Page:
When was the last time you heard about a structured craft sighting of this type, with size estimates? A report by a vicar? A 'cloud cigar', or a 'saucer' for that matter? But why is this - are Anglican clergy simply more visually discriminating these days? Are they less likely to be interested in UFOs, or less likely to go to the press? Did the big 'motherships' get decommissioned, or did whatever was getting mistaken for them get retired? This change in what is being seen, or reported, is almost as interesting as the reports themselves.
 

Coal

The Ultimate Skepticus
Joined
Jun 27, 2015
Messages
8,859
It's an interesting point, particularly for the field of ufology. The phenomenon itself seems to have changed, with a particular point of divergence in the late 1970s.

As an example of a less well-known but typical, and I think in its own way intriguing, sighting of the type that just doesn't happen anymore, I'd take the sighting by Rev. Lionel Browning and his wife at Cressy, Tasmania in October 1960. If you take Browning's account at face value, they saw a large, cigar-shaped, vertically banded grey object accompanied by several smaller, shiny 'saucers' emerge from a rain cloud, move across and in front of a backdrop of distant hills (enabling rough distance / size estimates), and finally disappear in the clouds again. This was all in a time when it took commitment to make a report, by modern standards.

When was the last time you heard about a structured craft sighting of this type, with size estimates? A report by a vicar? A 'cloud cigar', or a 'saucer' for that matter? But why is this - are Anglican clergy simply more visually discriminating these days? Are they less likely to be interested in UFOs, or less likely to go to the press? Did the big 'motherships' get decommissioned, or did whatever was getting mistaken for them get retired? This change in what is being seen, or reported, is almost as interesting as the reports themselves.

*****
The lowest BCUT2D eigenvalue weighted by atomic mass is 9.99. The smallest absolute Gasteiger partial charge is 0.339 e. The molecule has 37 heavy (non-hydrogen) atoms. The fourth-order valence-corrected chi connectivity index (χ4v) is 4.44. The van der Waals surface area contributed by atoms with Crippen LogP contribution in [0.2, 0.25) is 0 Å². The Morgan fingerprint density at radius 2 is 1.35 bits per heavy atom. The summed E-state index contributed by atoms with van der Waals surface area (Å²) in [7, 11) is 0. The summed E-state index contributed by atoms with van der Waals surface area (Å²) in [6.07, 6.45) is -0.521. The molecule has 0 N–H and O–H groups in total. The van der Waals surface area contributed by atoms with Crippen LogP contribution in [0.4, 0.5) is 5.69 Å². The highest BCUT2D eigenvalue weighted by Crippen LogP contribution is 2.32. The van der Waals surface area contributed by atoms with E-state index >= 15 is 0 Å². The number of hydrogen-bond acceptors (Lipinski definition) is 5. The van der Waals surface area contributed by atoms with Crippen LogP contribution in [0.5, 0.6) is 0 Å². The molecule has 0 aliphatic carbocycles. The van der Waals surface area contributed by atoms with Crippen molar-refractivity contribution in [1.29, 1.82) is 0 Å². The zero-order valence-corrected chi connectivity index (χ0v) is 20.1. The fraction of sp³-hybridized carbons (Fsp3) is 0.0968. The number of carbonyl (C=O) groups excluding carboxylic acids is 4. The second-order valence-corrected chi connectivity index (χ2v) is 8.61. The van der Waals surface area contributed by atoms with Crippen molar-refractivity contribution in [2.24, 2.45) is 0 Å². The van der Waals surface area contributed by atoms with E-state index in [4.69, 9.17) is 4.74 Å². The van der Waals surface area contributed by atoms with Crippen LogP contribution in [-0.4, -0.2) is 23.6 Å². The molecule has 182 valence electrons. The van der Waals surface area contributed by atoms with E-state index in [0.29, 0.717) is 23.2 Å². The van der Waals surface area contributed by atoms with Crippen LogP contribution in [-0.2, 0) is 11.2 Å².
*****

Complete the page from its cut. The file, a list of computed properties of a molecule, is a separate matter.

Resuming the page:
Possibly the zeitgeist can very much influence what people perceive as well - French did a nice little illustration of this by comparing the 'type' of Nessie sighting on a time line with major media 'monsters of the day' and there was an interesting correlation (the release of the first Godzilla movie for instance, produced a marked up-tick in Godzilla like sightings).

Leaving aside the vicar angle, the use of a cigar (or occasionally a cigar tube) as a descriptor might be taken as an example of this - cigars barely exist these days, many people haven’t seen one outside of TV and films.

It may be that the sightings such as you describe are as much product of the mores of the time as they are of the object themselves.

It would be interesting to track or plot the predominant types of UFO sightings from (say) 1950 to 1990 and see how the nature of them changes.
 

BS3

Abominable Showman
Joined
Sep 20, 2021
Messages
839
Possibly the zeitgeist can very much influence what people perceive as well - French did a nice little illustration of this by comparing the 'type' of Nessie sighting on a time line with major media 'monsters of the day' and there was an interesting correlation (the release of the first Godzilla movie for instance, produced a marked up-tick in Godzilla like sightings).

Leaving aside the vicar angle, the use of a cigar (or occasionally a cigar tube) as a descriptor might be taken as an example of this - cigars barely exist these days, many people haven’t seen one outside of TV and films.

It may be that the sightings such as you describe are as much product of the mores of the time as they are of the object themselves.

It would be interesting to track or plot the predominant types of UFO sightings from (say) 1950 to 1990 and see how the nature of them changes.